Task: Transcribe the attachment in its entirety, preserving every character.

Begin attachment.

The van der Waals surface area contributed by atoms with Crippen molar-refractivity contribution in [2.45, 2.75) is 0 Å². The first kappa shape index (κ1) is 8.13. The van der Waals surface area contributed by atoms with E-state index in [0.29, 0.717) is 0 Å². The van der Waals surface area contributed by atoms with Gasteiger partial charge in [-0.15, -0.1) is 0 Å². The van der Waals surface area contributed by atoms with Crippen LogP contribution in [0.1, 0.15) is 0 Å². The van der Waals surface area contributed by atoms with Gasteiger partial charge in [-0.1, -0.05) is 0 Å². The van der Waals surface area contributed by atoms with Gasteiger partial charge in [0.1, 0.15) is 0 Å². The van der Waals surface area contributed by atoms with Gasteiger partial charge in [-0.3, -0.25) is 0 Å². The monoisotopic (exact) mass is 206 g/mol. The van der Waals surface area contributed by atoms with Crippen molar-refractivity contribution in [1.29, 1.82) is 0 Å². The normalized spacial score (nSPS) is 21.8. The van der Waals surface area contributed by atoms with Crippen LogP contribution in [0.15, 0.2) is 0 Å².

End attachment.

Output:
The van der Waals surface area contributed by atoms with Crippen molar-refractivity contribution in [2.45, 2.75) is 0 Å². The first kappa shape index (κ1) is 8.13. The van der Waals surface area contributed by atoms with E-state index in [0.29, 0.717) is 0 Å². The van der Waals surface area contributed by atoms with Gasteiger partial charge in [-0.15, -0.1) is 0 Å². The van der Waals surface area contributed by atoms with Crippen LogP contribution in [0.1, 0.15) is 0 Å². The van der Waals surface area contributed by atoms with Gasteiger partial charge in [-0.1, -0.05) is 0 Å². The van der Waals surface area contributed by atoms with Gasteiger partial charge in [0.1, 0.15) is 0 Å². The van der Waals surface area contributed by atoms with Gasteiger partial charge in [-0.3, -0.25) is 0 Å². The monoisotopic (exact) mass is 206 g/mol. The van der Waals surface area contributed by atoms with Crippen molar-refractivity contribution in [1.29, 1.82) is 0 Å². The normalized spacial score (nSPS) is 21.8. The van der Waals surface area contributed by atoms with Crippen LogP contribution in [0.15, 0.2) is 0 Å².